The Tyne once associated with industry is now one of England’s most beautiful and cleanest rivers. A few miles upstream from Ovingham at Hexham, the North and South Tynes come together to form a river now famous for its salmon, otters and goosanders. Red Kites and buzzards can be seen overhead and further afield the red squirrel, wild Cheviot goats and Chillingham cattle. There are plentiful walking and cycling routes along the river which at Heddon on the Wall comes close to the Hadrian’s Wall pathway.

View along the River Tyne

Northumberland has been described as an outdoor enthusiasts’ paradise. The Sill is a new landscape discovery centre situated in an innovative ecological building about a 30 minute drive from Ovingham. It features exhibitions, learning and event spaces, a local food café, a brand new Youth Hostel, and a shop specialising in local crafts and produce, and is itself situated in the most spectacular of landscapes. Northumberland National Park’s web site offers advice on walking and cycling routes across the county and information about hill climbing in the Cheviots. It makes a useful introduction for the whole family wanting to enjoying the outdoor life of Northumberland. From sites of special scientific and historical interest, to the geology, geography and wildlife of the landscape, the website is a must and can be found at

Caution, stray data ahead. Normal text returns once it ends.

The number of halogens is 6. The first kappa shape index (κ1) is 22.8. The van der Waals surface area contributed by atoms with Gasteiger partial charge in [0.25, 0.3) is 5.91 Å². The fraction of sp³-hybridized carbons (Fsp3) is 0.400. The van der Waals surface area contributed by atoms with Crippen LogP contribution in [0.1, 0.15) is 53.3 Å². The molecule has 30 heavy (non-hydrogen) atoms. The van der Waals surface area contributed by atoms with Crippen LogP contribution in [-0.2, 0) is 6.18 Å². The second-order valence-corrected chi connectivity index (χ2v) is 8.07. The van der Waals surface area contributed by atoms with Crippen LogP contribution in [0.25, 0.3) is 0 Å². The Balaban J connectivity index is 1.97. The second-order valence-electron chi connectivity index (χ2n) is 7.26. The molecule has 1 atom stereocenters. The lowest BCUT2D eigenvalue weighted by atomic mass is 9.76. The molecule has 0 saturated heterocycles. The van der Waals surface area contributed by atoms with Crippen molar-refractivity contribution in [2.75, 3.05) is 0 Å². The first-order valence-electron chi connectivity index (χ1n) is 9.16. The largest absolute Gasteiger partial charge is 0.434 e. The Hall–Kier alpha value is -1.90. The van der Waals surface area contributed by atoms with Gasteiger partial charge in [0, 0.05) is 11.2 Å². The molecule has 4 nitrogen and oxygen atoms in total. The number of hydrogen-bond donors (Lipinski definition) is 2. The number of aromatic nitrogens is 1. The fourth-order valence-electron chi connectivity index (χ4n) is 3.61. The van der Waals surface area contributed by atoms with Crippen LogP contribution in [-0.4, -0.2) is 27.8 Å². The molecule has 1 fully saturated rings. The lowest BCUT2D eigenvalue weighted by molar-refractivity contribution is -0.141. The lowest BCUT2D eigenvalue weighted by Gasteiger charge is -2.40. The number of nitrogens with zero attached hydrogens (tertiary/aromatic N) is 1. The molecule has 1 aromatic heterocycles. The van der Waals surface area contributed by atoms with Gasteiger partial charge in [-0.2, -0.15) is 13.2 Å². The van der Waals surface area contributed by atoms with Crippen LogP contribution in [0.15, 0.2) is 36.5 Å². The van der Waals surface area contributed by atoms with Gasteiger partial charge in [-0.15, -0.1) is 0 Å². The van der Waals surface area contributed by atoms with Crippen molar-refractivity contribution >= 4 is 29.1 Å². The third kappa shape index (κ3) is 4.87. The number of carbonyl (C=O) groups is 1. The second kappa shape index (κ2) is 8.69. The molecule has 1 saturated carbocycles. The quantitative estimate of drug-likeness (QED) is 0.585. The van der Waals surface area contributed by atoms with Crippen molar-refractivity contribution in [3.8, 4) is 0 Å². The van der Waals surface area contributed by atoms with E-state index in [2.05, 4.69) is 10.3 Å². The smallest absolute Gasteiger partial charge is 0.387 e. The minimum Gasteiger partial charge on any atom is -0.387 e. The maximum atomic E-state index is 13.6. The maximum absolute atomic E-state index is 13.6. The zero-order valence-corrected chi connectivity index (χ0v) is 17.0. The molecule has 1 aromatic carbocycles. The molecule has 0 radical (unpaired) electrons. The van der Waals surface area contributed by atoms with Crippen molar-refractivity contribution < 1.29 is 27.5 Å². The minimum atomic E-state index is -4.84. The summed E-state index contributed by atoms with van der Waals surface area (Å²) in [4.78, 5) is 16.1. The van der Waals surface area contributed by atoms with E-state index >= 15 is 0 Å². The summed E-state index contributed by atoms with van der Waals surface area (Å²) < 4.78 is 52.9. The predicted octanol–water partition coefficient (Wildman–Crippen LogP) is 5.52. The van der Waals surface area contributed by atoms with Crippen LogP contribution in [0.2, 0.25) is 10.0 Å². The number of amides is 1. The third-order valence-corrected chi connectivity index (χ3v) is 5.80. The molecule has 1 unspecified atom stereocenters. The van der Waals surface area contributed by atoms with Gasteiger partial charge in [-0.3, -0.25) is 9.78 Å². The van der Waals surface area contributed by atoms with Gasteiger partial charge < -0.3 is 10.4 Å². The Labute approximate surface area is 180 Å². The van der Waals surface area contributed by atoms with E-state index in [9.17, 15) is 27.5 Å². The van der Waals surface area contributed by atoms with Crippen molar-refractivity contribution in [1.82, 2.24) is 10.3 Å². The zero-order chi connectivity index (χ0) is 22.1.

Northumberland National Park: Things to DoNorthumberland National Park Things to do pages

Ovingham is well placed to access the coast and the long, unspoilt sandy beaches of Alnmouth and beyond. Seahouses, a little further up the coast, is the place to take a boat trip around the seabird and nature reserve of the Farne Islands. The fishing port of Amble, tidal island of Lindisfarne and the coast to Berwick on the Scottish border all make for a delightful visit. Inland, visits to Keilder Forest and its extensive reservoir and the Cheviot Hills can also take in the market towns of Rothbury, Morpeth, and Otterburn.